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Change the world


Not only the culinary arts are cooked up in a kitchen, with Nelson Mandela University academic Jessica Staple creating fine art prints using common household grocery items.


Novel approach to printmaking uses eco-friendly and inexpensive materials

The printmaking lecturer in the Department of Visual Arts has been experimenting with and developing the mark-making technique known as planographic printmaking.

“The materials are very basic, like lemon juice, Holsum vegetable fat, green Sunlight soap, Maizena, candle wax and tin foil,” she says. Even fizzy cola soft drink comes into play.

Staple’s research explores low-cost, accessible and more ecologically friendly printmaking methods.

This builds on the existing work of other artists in this area of fine art printmaking, including French artist Émilie Aizier, who created the technique known as Kitchen Lithography, and the Lemon-Etch Litho of US-based Muskat Studios.

Staple says that many artists had modified Kitchen Litho and come up with a variety of methods that worked to a greater or lesser extent. Now Nelson Mandela University has put its own unique artistic spin on the process.

“We have attempted to address these issues with a technique that allows for a wide range of mark-making and does not require a press,” says Staple.

However, despite the low-tech nature of the process, there are still many variables at play. Staple spent two years focusing on researching the technique.

Stunning showcase

She exhibited the results of this work at her solo exhibition On The Drawing Board in April 2023 at the University’s Bird Street Art Gallery.

“This exhibition is the result of a love for printmaking, drawing, problem-solving and the people around me,” she says.

“The works displayed showcase progress and a selection of the best of what was produced during that time, including drawings, plates and prints.

“For the time-being, I am calling this technique ‘Monolitho’. However, the name, like the technique, is not yet perfected. But it is getting close.”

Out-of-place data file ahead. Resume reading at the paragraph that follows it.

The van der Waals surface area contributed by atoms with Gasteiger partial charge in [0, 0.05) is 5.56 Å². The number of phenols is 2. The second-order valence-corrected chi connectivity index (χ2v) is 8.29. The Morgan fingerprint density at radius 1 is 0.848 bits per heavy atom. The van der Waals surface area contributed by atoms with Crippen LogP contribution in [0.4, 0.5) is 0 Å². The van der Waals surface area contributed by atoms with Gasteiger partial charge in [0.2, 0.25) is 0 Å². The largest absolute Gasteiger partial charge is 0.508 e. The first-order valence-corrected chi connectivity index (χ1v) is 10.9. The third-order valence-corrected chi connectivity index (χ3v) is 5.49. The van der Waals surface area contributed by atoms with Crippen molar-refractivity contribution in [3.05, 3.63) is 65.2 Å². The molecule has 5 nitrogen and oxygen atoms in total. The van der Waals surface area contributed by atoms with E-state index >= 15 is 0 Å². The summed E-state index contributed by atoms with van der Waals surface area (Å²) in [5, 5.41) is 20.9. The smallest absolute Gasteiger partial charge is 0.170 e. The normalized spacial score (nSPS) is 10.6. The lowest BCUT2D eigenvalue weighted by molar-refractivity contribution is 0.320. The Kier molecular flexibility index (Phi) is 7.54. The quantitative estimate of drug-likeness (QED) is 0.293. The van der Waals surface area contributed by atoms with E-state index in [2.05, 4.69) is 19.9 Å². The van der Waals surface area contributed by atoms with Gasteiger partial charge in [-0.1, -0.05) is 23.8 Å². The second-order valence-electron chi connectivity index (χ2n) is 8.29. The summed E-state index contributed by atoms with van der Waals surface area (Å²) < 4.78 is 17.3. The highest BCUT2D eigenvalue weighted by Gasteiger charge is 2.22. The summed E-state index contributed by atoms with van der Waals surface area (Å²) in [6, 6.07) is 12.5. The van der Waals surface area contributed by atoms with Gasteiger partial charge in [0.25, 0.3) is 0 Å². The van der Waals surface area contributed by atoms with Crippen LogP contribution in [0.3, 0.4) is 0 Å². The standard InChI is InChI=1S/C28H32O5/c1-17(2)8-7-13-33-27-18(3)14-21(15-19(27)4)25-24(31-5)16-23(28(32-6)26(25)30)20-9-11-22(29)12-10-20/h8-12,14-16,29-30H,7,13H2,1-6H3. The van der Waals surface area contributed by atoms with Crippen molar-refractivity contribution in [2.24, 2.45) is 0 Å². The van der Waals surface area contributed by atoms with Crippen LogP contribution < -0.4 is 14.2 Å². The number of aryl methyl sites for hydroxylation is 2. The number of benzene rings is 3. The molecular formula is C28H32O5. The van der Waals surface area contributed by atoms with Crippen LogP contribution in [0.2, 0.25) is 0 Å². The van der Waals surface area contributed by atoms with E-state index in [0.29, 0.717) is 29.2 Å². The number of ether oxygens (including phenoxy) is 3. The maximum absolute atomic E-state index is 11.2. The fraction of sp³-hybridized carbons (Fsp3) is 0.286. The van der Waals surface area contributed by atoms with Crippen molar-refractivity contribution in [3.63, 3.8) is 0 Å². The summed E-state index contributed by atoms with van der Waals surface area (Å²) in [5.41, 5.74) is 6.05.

Staple taught two earlier versions, more closely aligned to the Lemon-Etch Litho process, as workshops to her university students in 2021 and 2022.

“I am amazed any of those students came back to study printmaking in their third year! However, substantial progress has been made since then and I now have a consistent, predictable, working technique.”

This is based on stone lithography, the original planographic medium, as well as more recent developments in low-cost and easy-to-access fine art printmaking.

Affordable art

The potential impact of this research is significant: it provides students with a way to continue to produce prints without access to expensive, specialised products and equipment. For most, this is essential once they leave art school.

Due to the specialised nature of the original processes, South Africa does not manufacture the materials involved, so they have to be imported.

“I was trying to find a South African-based alternative that was not as expensive,” Staple says of her research exploring low-cost, accessible and more ecologically friendly print making methods.

“It is non-toxic and also uses very little water relative to the other printmaking methods, and most of the materials are recycled.”

Her other love – drawing – helped to prepare her for the “more unforgiving” planographic printmaking process, where erasure is not possible, and speed is called for.

“Once the mark has been made on the tinfoil plate, using a greasy drawing tool, it cannot be removed. In this there is ‘honesty’ and it forces you to really pay attention to who or what you are observing.”

The Stellenbosch MA Visual Arts (cum laude) graduate is also co-director of Black Ink. Collective, a group of printmakers, educators and artists who are committed to effecting change within local communities.

Contact information
Mrs Debbie Derry
Deputy Director: Communication
Tel: 041 504 3057